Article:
(HealthDay News) -- By being sensitive and responsive to your child's needs, you can forge a positive, healthy relationship, the National Institutes of Health says.
Children who are bonded with their parents are more likely to cope with challenges such as family instability, parental stress and depression, the agency says.
The NIH suggests:
- Reward and praise your child for good behavior.
- Give your child chores, and offer praise for jobs well done. If the child fails, don't be overly critical and allow time to develop new skills.
- Use kind words, tones and gestures when giving instructions or making requests.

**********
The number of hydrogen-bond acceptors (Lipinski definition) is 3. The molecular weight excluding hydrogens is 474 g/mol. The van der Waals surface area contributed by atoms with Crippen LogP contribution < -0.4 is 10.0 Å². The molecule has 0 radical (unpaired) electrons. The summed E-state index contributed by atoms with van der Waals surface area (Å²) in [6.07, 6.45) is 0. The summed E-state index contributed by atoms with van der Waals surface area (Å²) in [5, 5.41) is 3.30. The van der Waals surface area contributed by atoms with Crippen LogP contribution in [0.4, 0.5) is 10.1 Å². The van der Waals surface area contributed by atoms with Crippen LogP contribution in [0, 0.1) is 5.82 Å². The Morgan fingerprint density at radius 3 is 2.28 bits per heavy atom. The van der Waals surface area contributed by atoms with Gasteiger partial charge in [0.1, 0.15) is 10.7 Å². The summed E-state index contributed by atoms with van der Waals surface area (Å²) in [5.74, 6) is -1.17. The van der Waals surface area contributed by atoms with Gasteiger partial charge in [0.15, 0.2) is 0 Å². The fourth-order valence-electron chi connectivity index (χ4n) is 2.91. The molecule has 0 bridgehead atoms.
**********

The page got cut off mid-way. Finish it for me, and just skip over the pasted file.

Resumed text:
- Spend time every day in warm, positive, loving interaction with your child.
- Identify opportunities to spend time as a family, such as by taking walks or reading books together.
- Brainstorm solutions to problems at home or school together.
- Set rules for mobile device use and television watching.
- Show interest in your child's feelings, concerns, worries, goals and ideas.
- Participate in activities that your child enjoys. Attend your child's games, activities and performances.
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